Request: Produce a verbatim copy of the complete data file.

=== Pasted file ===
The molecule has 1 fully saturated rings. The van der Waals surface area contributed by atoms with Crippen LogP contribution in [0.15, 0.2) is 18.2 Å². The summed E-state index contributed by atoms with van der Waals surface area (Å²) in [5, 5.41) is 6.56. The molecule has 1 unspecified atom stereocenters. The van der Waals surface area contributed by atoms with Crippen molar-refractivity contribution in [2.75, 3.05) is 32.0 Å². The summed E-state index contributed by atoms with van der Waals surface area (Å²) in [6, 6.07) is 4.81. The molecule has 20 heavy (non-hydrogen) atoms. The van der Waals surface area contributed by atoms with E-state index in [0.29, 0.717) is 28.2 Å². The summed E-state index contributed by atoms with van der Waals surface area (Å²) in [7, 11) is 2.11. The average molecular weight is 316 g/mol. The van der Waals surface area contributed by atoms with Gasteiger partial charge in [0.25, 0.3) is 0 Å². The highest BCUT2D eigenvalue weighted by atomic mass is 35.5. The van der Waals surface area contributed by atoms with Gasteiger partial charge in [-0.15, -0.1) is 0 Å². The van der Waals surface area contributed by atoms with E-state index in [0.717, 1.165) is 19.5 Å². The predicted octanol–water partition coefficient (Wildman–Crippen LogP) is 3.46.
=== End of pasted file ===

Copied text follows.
The molecule has 1 fully saturated rings. The van der Waals surface area contributed by atoms with Crippen LogP contribution in [0.15, 0.2) is 18.2 Å². The summed E-state index contributed by atoms with van der Waals surface area (Å²) in [5, 5.41) is 6.56. The molecule has 1 unspecified atom stereocenters. The van der Waals surface area contributed by atoms with Crippen molar-refractivity contribution in [2.75, 3.05) is 32.0 Å². The summed E-state index contributed by atoms with van der Waals surface area (Å²) in [6, 6.07) is 4.81. The molecule has 20 heavy (non-hydrogen) atoms. The van der Waals surface area contributed by atoms with E-state index in [0.29, 0.717) is 28.2 Å². The summed E-state index contributed by atoms with van der Waals surface area (Å²) in [7, 11) is 2.11. The average molecular weight is 316 g/mol. The van der Waals surface area contributed by atoms with Gasteiger partial charge in [0.25, 0.3) is 0 Å². The highest BCUT2D eigenvalue weighted by atomic mass is 35.5. The van der Waals surface area contributed by atoms with Gasteiger partial charge in [-0.15, -0.1) is 0 Å². The van der Waals surface area contributed by atoms with E-state index in [0.717, 1.165) is 19.5 Å². The predicted octanol–water partition coefficient (Wildman–Crippen LogP) is 3.46.